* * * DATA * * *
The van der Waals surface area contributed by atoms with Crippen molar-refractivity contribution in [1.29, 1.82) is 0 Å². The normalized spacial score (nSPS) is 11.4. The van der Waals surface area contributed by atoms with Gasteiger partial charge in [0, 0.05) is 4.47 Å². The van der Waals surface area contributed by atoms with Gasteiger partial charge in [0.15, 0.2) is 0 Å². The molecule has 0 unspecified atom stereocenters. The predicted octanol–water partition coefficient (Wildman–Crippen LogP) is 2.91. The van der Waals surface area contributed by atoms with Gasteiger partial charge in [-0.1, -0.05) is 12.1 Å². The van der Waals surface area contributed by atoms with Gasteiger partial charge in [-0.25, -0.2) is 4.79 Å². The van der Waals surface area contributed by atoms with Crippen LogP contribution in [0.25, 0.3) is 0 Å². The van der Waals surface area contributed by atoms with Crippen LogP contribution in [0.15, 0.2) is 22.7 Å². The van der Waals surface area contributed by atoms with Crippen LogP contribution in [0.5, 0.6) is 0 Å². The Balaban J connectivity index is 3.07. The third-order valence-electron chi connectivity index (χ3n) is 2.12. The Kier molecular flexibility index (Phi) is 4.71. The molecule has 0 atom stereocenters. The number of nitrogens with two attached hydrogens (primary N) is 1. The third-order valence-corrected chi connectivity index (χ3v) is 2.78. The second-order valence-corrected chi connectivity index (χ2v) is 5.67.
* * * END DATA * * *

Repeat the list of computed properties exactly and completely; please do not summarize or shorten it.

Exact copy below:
The van der Waals surface area contributed by atoms with Crippen molar-refractivity contribution in [1.29, 1.82) is 0 Å². The normalized spacial score (nSPS) is 11.4. The van der Waals surface area contributed by atoms with Gasteiger partial charge in [0, 0.05) is 4.47 Å². The van der Waals surface area contributed by atoms with Gasteiger partial charge in [0.15, 0.2) is 0 Å². The molecule has 0 unspecified atom stereocenters. The predicted octanol–water partition coefficient (Wildman–Crippen LogP) is 2.91. The van der Waals surface area contributed by atoms with Gasteiger partial charge in [-0.1, -0.05) is 12.1 Å². The van der Waals surface area contributed by atoms with Gasteiger partial charge in [-0.25, -0.2) is 4.79 Å². The van der Waals surface area contributed by atoms with Crippen LogP contribution in [0.25, 0.3) is 0 Å². The van der Waals surface area contributed by atoms with Crippen LogP contribution in [0.15, 0.2) is 22.7 Å². The van der Waals surface area contributed by atoms with Crippen LogP contribution in [0.5, 0.6) is 0 Å². The Balaban J connectivity index is 3.07. The third-order valence-electron chi connectivity index (χ3n) is 2.12. The Kier molecular flexibility index (Phi) is 4.71. The molecule has 0 atom stereocenters. The number of nitrogens with two attached hydrogens (primary N) is 1. The third-order valence-corrected chi connectivity index (χ3v) is 2.78. The second-order valence-corrected chi connectivity index (χ2v) is 5.67.